While Sessions was giving vague answers, Trump's incoming press secretary was on FoxNews clarifying that Sessions will fall in line with the Trump administration's agenda.
"When you come into a Trump administration, it's the Trump agenda," said Sean Spicer, who'd been the chief strategist and communications director for the GOP before being named by Trump to take over press duties at the White House.
During the hearing, Utah Senator Mike Lee asked about "guidance documents." Although he didn't mention marijuana specifically, it has a guidance document: the Cole memo, published by the Department of Justice in 2013.
Named after Deputy Attorney General James M. Cole, the document provides guidance for federal prosecutors working in states where medical or recreational cannabis is legal. The memo ushered in a hands-off approach by stating that federal agencies will not interfere in"jurisdictions that have enacted laws legalizing marijuana in some form and that have also implemented strong and effective regulatory and enforcement systems to control the cultivation, distribution, sale and possession of marijuana." This stance follows the Tenth Amendment, which established states' rights after the American Revolution.
Because of the Cole memo, Obama's administration did not interfere when Colorado legalized recreational marijuana while he was in office, and stood back when other states followed suit.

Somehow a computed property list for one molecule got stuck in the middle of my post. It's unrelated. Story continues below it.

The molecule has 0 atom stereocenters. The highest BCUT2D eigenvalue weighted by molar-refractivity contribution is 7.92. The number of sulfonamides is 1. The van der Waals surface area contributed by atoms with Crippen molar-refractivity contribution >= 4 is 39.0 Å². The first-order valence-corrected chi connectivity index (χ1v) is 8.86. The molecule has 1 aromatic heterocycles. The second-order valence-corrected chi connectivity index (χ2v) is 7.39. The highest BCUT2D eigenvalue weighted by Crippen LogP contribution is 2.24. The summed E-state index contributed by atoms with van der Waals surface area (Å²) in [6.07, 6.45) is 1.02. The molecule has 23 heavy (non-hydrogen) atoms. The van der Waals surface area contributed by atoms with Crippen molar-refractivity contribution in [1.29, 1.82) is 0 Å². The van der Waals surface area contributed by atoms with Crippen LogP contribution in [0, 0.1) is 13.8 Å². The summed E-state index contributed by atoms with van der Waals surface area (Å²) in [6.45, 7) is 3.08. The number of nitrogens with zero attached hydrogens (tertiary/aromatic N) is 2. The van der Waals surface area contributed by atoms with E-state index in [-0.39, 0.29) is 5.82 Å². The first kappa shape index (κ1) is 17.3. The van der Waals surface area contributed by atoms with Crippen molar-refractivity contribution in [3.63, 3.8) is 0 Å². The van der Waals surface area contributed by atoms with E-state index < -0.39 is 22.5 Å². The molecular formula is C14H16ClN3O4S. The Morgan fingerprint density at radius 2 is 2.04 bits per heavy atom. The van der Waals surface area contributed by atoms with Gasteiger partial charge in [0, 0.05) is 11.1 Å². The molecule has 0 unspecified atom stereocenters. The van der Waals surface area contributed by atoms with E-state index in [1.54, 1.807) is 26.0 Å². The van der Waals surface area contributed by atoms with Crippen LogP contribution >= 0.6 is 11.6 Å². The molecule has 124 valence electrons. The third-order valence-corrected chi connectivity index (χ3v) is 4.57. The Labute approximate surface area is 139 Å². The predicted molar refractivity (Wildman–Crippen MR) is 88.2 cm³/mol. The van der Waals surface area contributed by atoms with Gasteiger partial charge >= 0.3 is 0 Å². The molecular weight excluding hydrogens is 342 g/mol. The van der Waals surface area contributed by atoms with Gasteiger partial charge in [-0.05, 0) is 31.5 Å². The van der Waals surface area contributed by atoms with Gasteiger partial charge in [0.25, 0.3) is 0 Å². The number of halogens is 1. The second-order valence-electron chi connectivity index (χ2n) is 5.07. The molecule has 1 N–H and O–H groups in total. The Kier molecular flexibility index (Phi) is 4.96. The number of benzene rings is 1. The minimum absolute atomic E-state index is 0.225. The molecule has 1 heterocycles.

The memo isn't law or policy; it's just a document interpreting the law. While the Obama administration did not interfere when states began legalizing retail sales of marijuana, industry leaders fear that Trump's administration may not be so open to the idea.
"A guidance document can be beneficial," Sessions responded, adding that "a guidance document cannot amend the law."
Since guidance documents are not law, for the attorney general's office to be bound to support legal recreational marijuana, Congress would have to pass a law making it so.
"The current federal policy, as outlined by the Cole memo, has respected carefully designed state regulatory programs while maintaining the Justice Department's commitment to pursuing criminals and prosecuting bad actors. In return, the responsible cannabis industry has helped countless critically ill patients, contributed billions of dollars to the economy and to tax coffers, taken marijuana out of the criminal market and put it behind a regulated counter, and dealt a significant blow to international cartels and traffickers," said Aaron Smith, executive director of the National Cannabis Industry Association.
Senate hearings do not conclude for another two days, but with the support he has from other Republicans, as well as many in the law enforcement community, Sessions's confirmation looks likely.
Leafly deputy editor Bruce Barcott and editor Ben Adlin are watching the entire confirmation process and posting updates. Anyone looking for a delightfully written play-by-play can find them here.